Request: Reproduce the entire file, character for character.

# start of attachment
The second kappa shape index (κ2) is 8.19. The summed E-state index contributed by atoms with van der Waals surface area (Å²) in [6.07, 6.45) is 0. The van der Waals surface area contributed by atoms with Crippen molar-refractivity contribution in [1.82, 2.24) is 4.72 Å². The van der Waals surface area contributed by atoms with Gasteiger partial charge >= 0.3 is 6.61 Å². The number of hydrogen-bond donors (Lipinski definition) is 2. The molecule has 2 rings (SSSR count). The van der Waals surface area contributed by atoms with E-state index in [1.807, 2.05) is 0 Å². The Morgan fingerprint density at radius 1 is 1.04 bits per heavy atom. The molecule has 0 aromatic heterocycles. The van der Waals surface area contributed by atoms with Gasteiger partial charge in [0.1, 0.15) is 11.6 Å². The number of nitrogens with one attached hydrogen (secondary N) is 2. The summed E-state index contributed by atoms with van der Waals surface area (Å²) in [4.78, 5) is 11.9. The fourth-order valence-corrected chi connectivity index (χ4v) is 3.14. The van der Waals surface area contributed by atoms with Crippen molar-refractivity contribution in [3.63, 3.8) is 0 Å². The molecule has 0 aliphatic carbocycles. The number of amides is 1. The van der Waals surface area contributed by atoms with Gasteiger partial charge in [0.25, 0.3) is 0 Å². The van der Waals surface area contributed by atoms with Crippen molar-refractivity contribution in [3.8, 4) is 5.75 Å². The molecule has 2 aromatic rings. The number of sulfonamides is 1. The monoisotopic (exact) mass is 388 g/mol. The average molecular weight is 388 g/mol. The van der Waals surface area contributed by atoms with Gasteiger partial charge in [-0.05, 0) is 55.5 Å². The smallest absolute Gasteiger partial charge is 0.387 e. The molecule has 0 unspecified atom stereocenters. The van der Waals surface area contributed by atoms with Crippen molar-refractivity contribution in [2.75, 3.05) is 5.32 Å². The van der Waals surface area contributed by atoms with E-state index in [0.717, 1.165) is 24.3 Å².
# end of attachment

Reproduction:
The second kappa shape index (κ2) is 8.19. The summed E-state index contributed by atoms with van der Waals surface area (Å²) in [6.07, 6.45) is 0. The van der Waals surface area contributed by atoms with Crippen molar-refractivity contribution in [1.82, 2.24) is 4.72 Å². The van der Waals surface area contributed by atoms with Gasteiger partial charge >= 0.3 is 6.61 Å². The number of hydrogen-bond donors (Lipinski definition) is 2. The molecule has 2 rings (SSSR count). The van der Waals surface area contributed by atoms with E-state index in [1.807, 2.05) is 0 Å². The Morgan fingerprint density at radius 1 is 1.04 bits per heavy atom. The molecule has 0 aromatic heterocycles. The van der Waals surface area contributed by atoms with Gasteiger partial charge in [0.1, 0.15) is 11.6 Å². The number of nitrogens with one attached hydrogen (secondary N) is 2. The summed E-state index contributed by atoms with van der Waals surface area (Å²) in [4.78, 5) is 11.9. The fourth-order valence-corrected chi connectivity index (χ4v) is 3.14. The van der Waals surface area contributed by atoms with Crippen molar-refractivity contribution in [3.63, 3.8) is 0 Å². The molecule has 0 aliphatic carbocycles. The number of amides is 1. The van der Waals surface area contributed by atoms with Gasteiger partial charge in [0.25, 0.3) is 0 Å². The van der Waals surface area contributed by atoms with Crippen molar-refractivity contribution in [3.8, 4) is 5.75 Å². The molecule has 2 aromatic rings. The number of sulfonamides is 1. The monoisotopic (exact) mass is 388 g/mol. The average molecular weight is 388 g/mol. The van der Waals surface area contributed by atoms with Gasteiger partial charge in [-0.05, 0) is 55.5 Å². The smallest absolute Gasteiger partial charge is 0.387 e. The molecule has 0 unspecified atom stereocenters. The van der Waals surface area contributed by atoms with Crippen molar-refractivity contribution in [2.75, 3.05) is 5.32 Å². The van der Waals surface area contributed by atoms with E-state index in [0.717, 1.165) is 24.3 Å².